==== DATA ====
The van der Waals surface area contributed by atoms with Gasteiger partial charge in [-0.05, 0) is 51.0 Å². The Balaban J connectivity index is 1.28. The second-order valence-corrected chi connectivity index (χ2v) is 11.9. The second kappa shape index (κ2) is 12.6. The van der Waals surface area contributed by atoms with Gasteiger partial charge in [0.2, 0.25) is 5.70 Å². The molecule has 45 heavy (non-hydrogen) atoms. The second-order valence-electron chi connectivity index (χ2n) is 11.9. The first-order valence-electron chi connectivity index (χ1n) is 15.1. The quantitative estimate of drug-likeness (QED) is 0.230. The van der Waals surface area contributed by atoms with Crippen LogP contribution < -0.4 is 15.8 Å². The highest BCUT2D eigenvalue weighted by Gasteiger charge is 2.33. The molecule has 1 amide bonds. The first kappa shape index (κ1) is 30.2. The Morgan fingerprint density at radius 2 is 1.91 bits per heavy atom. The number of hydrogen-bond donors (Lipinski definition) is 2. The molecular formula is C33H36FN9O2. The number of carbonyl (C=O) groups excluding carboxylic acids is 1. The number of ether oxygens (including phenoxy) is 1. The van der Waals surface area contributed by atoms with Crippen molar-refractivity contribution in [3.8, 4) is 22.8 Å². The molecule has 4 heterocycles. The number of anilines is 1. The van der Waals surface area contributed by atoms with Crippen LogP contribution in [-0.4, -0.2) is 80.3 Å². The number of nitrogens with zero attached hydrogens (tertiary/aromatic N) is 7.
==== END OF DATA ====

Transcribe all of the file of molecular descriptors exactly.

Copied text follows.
The van der Waals surface area contributed by atoms with Gasteiger partial charge in [-0.05, 0) is 51.0 Å². The Balaban J connectivity index is 1.28. The second-order valence-corrected chi connectivity index (χ2v) is 11.9. The second kappa shape index (κ2) is 12.6. The van der Waals surface area contributed by atoms with Gasteiger partial charge in [0.2, 0.25) is 5.70 Å². The molecule has 45 heavy (non-hydrogen) atoms. The second-order valence-electron chi connectivity index (χ2n) is 11.9. The first-order valence-electron chi connectivity index (χ1n) is 15.1. The quantitative estimate of drug-likeness (QED) is 0.230. The van der Waals surface area contributed by atoms with Crippen LogP contribution < -0.4 is 15.8 Å². The highest BCUT2D eigenvalue weighted by Gasteiger charge is 2.33. The molecule has 1 amide bonds. The first kappa shape index (κ1) is 30.2. The Morgan fingerprint density at radius 2 is 1.91 bits per heavy atom. The number of hydrogen-bond donors (Lipinski definition) is 2. The molecular formula is C33H36FN9O2. The number of carbonyl (C=O) groups excluding carboxylic acids is 1. The number of ether oxygens (including phenoxy) is 1. The van der Waals surface area contributed by atoms with Crippen molar-refractivity contribution in [3.8, 4) is 22.8 Å². The molecule has 4 heterocycles. The number of anilines is 1. The van der Waals surface area contributed by atoms with Crippen LogP contribution in [-0.4, -0.2) is 80.3 Å². The number of nitrogens with zero attached hydrogens (tertiary/aromatic N) is 7.